Answer. It is one thing to trust to be saved by duties, another thing to rest in duties. A man trusts unto them when he is of this opinion, that only good duties can save him. A man rests in duties when he is of this opinion, that only Christ can save him, but in his practice he goeth about to save himself. The wisest of the Papists are so at this day, and so are our common Protestants. And this is a great subtlety of the heart, that is, when a man thinks he can not be saved by his good works and duties, but only by Christ: he then hopeth, because he is of this opinion, that when he hath done all he is an unprofitable servant; (which is only an act or work of the judgment informed aright); that, therefore, because he is of this opinion, he shall be saved.

But because it is hard for to know when a man rests in duties, and few men find themselves guilty of this sin, which ruins so many, I will show two things:

  1. The signs of a man's resting in duties.

  2. The insufficiency of all duties to save men; that so those that be found guilty of this sin may not go on in it.

First. For the signs whereby a man may certainly know, when he rests in his duties, which if he do, (as few professors especially but they do,) he perisheth eternally.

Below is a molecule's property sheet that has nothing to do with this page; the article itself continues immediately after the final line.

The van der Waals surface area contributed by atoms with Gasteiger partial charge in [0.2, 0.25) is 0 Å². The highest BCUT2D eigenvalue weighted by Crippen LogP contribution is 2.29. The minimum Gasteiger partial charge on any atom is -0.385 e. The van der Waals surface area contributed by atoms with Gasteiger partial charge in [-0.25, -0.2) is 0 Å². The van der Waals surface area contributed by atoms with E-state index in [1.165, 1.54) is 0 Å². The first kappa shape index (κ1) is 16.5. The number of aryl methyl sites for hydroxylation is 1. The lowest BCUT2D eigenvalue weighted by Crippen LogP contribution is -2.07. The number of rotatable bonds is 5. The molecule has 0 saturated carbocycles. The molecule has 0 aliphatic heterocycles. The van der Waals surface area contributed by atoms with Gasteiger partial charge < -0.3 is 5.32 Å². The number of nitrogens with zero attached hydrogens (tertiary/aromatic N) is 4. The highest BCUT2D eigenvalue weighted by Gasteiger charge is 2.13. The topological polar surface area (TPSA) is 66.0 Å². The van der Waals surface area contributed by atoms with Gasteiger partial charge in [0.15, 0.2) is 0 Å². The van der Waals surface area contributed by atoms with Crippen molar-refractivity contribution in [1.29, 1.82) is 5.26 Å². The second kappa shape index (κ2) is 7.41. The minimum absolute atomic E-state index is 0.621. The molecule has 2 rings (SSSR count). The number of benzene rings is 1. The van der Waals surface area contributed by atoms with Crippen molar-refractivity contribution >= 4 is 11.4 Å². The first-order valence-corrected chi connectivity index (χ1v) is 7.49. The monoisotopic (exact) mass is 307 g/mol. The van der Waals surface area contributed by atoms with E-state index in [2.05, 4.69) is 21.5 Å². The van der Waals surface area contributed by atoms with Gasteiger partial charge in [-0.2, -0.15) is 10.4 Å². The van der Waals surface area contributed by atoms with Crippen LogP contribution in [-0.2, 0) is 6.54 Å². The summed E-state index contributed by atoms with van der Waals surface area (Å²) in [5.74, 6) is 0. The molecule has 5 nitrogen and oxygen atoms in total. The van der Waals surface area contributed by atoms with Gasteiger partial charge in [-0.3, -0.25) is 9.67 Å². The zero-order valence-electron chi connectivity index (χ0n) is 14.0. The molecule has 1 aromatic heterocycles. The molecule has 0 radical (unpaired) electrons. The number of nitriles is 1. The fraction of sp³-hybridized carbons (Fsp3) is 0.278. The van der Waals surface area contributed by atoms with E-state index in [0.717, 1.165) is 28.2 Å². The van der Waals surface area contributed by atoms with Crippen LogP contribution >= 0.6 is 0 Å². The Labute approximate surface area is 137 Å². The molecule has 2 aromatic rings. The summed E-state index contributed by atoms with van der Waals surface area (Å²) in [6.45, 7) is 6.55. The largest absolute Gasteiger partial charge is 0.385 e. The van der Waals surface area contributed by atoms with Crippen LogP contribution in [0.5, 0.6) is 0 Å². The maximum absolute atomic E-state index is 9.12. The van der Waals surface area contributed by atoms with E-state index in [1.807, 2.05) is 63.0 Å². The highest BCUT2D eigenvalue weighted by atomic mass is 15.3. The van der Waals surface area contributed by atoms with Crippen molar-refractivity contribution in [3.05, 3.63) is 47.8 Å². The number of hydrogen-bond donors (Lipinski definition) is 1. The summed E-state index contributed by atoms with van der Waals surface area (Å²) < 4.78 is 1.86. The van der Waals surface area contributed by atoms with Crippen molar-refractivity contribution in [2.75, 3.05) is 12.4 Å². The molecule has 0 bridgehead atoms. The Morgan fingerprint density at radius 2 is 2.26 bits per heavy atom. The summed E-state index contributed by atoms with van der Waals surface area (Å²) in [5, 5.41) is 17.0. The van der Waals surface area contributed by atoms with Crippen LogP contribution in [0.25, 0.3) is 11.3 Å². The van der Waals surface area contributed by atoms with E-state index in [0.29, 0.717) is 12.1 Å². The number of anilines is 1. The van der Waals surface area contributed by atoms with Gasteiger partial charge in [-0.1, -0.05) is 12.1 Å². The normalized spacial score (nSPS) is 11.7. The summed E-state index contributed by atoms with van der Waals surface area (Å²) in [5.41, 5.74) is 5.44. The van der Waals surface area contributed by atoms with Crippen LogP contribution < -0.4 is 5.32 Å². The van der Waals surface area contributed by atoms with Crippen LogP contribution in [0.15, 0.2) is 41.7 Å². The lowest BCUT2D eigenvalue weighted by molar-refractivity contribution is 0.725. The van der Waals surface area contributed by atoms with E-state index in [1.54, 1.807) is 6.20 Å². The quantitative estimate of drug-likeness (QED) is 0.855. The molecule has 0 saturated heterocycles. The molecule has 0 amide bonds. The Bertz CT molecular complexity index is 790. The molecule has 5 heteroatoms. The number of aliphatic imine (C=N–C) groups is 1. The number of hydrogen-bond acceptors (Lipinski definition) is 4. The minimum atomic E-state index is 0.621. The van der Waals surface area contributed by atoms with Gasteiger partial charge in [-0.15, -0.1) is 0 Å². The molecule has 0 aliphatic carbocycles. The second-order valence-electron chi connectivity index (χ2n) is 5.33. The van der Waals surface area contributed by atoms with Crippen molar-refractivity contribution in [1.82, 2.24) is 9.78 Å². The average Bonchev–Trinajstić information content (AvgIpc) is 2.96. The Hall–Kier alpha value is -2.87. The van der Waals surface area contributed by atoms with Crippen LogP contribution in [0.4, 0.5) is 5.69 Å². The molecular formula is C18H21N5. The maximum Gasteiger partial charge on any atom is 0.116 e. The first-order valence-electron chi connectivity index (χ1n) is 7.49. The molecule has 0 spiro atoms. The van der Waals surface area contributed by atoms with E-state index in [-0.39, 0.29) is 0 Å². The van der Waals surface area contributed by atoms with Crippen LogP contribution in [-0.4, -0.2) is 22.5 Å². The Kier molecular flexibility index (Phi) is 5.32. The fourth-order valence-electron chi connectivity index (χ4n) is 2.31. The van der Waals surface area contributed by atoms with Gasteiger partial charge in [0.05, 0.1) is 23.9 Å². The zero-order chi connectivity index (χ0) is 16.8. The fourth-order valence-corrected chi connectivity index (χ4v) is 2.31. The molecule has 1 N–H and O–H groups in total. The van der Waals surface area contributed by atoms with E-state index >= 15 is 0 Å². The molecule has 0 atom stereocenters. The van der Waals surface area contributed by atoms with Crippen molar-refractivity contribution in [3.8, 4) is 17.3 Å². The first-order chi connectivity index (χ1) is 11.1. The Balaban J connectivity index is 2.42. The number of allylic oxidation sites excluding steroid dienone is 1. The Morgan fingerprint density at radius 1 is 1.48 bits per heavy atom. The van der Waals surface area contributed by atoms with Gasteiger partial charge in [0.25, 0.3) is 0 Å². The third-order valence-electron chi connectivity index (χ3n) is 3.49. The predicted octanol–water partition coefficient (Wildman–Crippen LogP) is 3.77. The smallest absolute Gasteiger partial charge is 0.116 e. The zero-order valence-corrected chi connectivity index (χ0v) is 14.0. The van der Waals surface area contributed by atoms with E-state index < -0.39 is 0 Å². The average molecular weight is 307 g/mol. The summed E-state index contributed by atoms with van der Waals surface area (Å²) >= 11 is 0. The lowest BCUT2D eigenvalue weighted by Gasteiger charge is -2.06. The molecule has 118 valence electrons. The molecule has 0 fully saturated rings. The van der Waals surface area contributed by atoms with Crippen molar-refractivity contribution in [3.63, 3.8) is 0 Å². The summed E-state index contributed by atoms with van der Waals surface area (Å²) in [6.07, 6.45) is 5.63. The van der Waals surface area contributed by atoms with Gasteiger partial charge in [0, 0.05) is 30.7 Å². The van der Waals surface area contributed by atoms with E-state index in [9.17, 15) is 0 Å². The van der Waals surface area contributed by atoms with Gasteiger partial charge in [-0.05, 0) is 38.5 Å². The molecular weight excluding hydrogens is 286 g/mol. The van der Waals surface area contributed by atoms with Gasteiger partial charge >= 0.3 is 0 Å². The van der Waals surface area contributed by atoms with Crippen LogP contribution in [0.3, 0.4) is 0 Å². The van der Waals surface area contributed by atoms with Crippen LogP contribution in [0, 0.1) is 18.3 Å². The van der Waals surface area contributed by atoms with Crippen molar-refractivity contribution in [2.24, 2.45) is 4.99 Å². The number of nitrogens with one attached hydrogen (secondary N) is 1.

First. Those that yet never saw they rested in them, they that never found it a hard matter to come out of their duties. For it is most natural for a man to stick in them, because nature sets men upon duties; hence it is a hard matter to come out of resting in duties. For two things keep a man from Christ:--

  1. Sin. 2. Self. Now, as a man is broken off from sin by seeing and feeling it, and groaning under the power of it, so is a man broken from himself. For men had rather do any thing than come unto Christ, there is such a deal of self in them; therefore, if thou hast no experience, that at no time thou hast rested too much in thy duties, and then didst groan to be delivered from these entanglements, (I mean not from the doing of them,--this is familism and profaneness,--but from resting in the bare performance of them,) thou dost rely upon thy duties to this day.